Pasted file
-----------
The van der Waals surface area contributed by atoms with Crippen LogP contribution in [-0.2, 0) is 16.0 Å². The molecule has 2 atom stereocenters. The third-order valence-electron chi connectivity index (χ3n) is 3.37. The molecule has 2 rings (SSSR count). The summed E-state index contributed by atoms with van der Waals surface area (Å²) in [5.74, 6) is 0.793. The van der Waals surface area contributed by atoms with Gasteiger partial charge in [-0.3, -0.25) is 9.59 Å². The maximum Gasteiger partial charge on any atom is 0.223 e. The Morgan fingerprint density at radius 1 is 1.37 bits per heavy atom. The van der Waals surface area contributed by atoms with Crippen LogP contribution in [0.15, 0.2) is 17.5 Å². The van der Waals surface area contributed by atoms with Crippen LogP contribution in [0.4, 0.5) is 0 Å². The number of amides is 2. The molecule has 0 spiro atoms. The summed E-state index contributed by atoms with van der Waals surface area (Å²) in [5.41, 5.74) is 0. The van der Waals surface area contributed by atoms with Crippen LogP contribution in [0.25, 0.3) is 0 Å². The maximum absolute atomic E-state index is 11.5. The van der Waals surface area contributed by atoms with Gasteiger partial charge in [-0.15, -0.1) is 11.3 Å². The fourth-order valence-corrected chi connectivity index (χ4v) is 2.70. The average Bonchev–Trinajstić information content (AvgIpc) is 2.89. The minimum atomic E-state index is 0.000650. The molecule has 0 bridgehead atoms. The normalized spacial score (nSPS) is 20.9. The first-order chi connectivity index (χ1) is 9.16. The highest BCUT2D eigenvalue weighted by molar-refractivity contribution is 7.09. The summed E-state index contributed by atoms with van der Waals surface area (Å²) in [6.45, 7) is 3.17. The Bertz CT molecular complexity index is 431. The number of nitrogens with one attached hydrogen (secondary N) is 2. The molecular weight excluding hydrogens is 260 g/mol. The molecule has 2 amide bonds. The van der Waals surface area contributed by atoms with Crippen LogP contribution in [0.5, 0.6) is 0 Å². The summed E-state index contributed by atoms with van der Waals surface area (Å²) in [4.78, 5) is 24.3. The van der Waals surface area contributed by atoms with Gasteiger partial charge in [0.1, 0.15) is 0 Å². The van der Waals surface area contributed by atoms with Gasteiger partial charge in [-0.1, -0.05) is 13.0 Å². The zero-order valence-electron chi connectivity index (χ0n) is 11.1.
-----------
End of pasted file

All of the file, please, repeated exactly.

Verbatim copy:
The van der Waals surface area contributed by atoms with Crippen LogP contribution in [-0.2, 0) is 16.0 Å². The molecule has 2 atom stereocenters. The third-order valence-electron chi connectivity index (χ3n) is 3.37. The molecule has 2 rings (SSSR count). The summed E-state index contributed by atoms with van der Waals surface area (Å²) in [5.74, 6) is 0.793. The van der Waals surface area contributed by atoms with Gasteiger partial charge in [-0.3, -0.25) is 9.59 Å². The maximum Gasteiger partial charge on any atom is 0.223 e. The Morgan fingerprint density at radius 1 is 1.37 bits per heavy atom. The van der Waals surface area contributed by atoms with Crippen LogP contribution in [0.15, 0.2) is 17.5 Å². The van der Waals surface area contributed by atoms with Crippen LogP contribution in [0.4, 0.5) is 0 Å². The number of amides is 2. The molecule has 0 spiro atoms. The summed E-state index contributed by atoms with van der Waals surface area (Å²) in [5.41, 5.74) is 0. The van der Waals surface area contributed by atoms with Crippen LogP contribution in [0.25, 0.3) is 0 Å². The maximum absolute atomic E-state index is 11.5. The van der Waals surface area contributed by atoms with Gasteiger partial charge in [-0.15, -0.1) is 11.3 Å². The fourth-order valence-corrected chi connectivity index (χ4v) is 2.70. The average Bonchev–Trinajstić information content (AvgIpc) is 2.89. The minimum atomic E-state index is 0.000650. The molecule has 0 bridgehead atoms. The normalized spacial score (nSPS) is 20.9. The first-order chi connectivity index (χ1) is 9.16. The highest BCUT2D eigenvalue weighted by molar-refractivity contribution is 7.09. The summed E-state index contributed by atoms with van der Waals surface area (Å²) in [6.45, 7) is 3.17. The Bertz CT molecular complexity index is 431. The number of nitrogens with one attached hydrogen (secondary N) is 2. The molecular weight excluding hydrogens is 260 g/mol. The molecule has 2 amide bonds. The van der Waals surface area contributed by atoms with Crippen LogP contribution in [0.5, 0.6) is 0 Å². The summed E-state index contributed by atoms with van der Waals surface area (Å²) in [4.78, 5) is 24.3. The van der Waals surface area contributed by atoms with Gasteiger partial charge in [0.1, 0.15) is 0 Å². The van der Waals surface area contributed by atoms with Gasteiger partial charge in [-0.1, -0.05) is 13.0 Å². The zero-order valence-electron chi connectivity index (χ0n) is 11.1.